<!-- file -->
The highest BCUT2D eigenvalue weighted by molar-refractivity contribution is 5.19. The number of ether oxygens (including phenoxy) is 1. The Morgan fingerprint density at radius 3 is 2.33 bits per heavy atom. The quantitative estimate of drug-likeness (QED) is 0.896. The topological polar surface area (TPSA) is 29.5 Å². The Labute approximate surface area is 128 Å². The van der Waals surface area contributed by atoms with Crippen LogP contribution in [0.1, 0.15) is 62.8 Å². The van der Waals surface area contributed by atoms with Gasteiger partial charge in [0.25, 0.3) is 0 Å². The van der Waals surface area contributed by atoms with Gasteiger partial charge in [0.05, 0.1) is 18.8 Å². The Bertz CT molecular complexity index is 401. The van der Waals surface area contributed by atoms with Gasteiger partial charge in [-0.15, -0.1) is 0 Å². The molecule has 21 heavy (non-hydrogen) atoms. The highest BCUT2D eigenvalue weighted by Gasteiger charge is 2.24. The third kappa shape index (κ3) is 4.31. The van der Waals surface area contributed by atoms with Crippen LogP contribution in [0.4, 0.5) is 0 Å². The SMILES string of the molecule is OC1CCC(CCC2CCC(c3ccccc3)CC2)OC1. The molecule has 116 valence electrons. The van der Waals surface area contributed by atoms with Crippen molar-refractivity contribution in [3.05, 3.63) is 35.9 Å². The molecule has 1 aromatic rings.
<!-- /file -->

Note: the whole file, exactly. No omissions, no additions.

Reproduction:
The highest BCUT2D eigenvalue weighted by molar-refractivity contribution is 5.19. The number of ether oxygens (including phenoxy) is 1. The Morgan fingerprint density at radius 3 is 2.33 bits per heavy atom. The quantitative estimate of drug-likeness (QED) is 0.896. The topological polar surface area (TPSA) is 29.5 Å². The Labute approximate surface area is 128 Å². The van der Waals surface area contributed by atoms with Crippen LogP contribution in [0.1, 0.15) is 62.8 Å². The van der Waals surface area contributed by atoms with Gasteiger partial charge in [0.25, 0.3) is 0 Å². The van der Waals surface area contributed by atoms with Gasteiger partial charge in [0.05, 0.1) is 18.8 Å². The Bertz CT molecular complexity index is 401. The van der Waals surface area contributed by atoms with Gasteiger partial charge in [-0.15, -0.1) is 0 Å². The molecule has 21 heavy (non-hydrogen) atoms. The highest BCUT2D eigenvalue weighted by Gasteiger charge is 2.24. The third kappa shape index (κ3) is 4.31. The van der Waals surface area contributed by atoms with Crippen LogP contribution in [0.4, 0.5) is 0 Å². The SMILES string of the molecule is OC1CCC(CCC2CCC(c3ccccc3)CC2)OC1. The molecule has 116 valence electrons. The van der Waals surface area contributed by atoms with Crippen molar-refractivity contribution in [3.05, 3.63) is 35.9 Å². The molecule has 1 aromatic rings.